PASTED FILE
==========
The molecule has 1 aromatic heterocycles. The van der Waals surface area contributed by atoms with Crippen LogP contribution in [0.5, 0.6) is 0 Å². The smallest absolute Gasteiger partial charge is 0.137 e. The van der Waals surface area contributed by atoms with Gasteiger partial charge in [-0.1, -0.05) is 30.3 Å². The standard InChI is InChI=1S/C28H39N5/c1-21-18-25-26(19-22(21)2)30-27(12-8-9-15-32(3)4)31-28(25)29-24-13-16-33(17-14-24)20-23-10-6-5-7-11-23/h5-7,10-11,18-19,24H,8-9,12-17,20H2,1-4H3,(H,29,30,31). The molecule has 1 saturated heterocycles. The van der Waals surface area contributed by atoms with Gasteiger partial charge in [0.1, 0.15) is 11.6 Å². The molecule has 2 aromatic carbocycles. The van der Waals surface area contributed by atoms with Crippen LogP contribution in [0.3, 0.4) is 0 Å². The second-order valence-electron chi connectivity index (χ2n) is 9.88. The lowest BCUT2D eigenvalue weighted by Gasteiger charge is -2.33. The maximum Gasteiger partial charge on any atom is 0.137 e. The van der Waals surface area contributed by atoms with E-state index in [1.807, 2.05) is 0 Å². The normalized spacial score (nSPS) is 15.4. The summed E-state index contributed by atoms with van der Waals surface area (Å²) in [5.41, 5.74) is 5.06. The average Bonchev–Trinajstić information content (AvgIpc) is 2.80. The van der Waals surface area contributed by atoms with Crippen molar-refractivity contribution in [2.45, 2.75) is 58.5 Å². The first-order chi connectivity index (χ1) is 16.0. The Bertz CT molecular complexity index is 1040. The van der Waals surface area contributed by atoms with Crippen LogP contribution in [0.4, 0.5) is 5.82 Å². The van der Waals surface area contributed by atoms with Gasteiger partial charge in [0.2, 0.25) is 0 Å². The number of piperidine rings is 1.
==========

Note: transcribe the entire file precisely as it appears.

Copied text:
The molecule has 1 aromatic heterocycles. The van der Waals surface area contributed by atoms with Crippen LogP contribution in [0.5, 0.6) is 0 Å². The smallest absolute Gasteiger partial charge is 0.137 e. The van der Waals surface area contributed by atoms with Gasteiger partial charge in [-0.1, -0.05) is 30.3 Å². The standard InChI is InChI=1S/C28H39N5/c1-21-18-25-26(19-22(21)2)30-27(12-8-9-15-32(3)4)31-28(25)29-24-13-16-33(17-14-24)20-23-10-6-5-7-11-23/h5-7,10-11,18-19,24H,8-9,12-17,20H2,1-4H3,(H,29,30,31). The molecule has 1 saturated heterocycles. The van der Waals surface area contributed by atoms with Gasteiger partial charge in [0.1, 0.15) is 11.6 Å². The molecule has 2 aromatic carbocycles. The van der Waals surface area contributed by atoms with Crippen LogP contribution in [0.3, 0.4) is 0 Å². The second-order valence-electron chi connectivity index (χ2n) is 9.88. The lowest BCUT2D eigenvalue weighted by Gasteiger charge is -2.33. The maximum Gasteiger partial charge on any atom is 0.137 e. The van der Waals surface area contributed by atoms with E-state index in [1.807, 2.05) is 0 Å². The normalized spacial score (nSPS) is 15.4. The summed E-state index contributed by atoms with van der Waals surface area (Å²) in [5.41, 5.74) is 5.06. The average Bonchev–Trinajstić information content (AvgIpc) is 2.80. The van der Waals surface area contributed by atoms with Crippen molar-refractivity contribution in [2.45, 2.75) is 58.5 Å². The first-order chi connectivity index (χ1) is 16.0. The Bertz CT molecular complexity index is 1040. The van der Waals surface area contributed by atoms with Crippen LogP contribution in [0.4, 0.5) is 5.82 Å². The van der Waals surface area contributed by atoms with Gasteiger partial charge in [0.2, 0.25) is 0 Å². The number of piperidine rings is 1.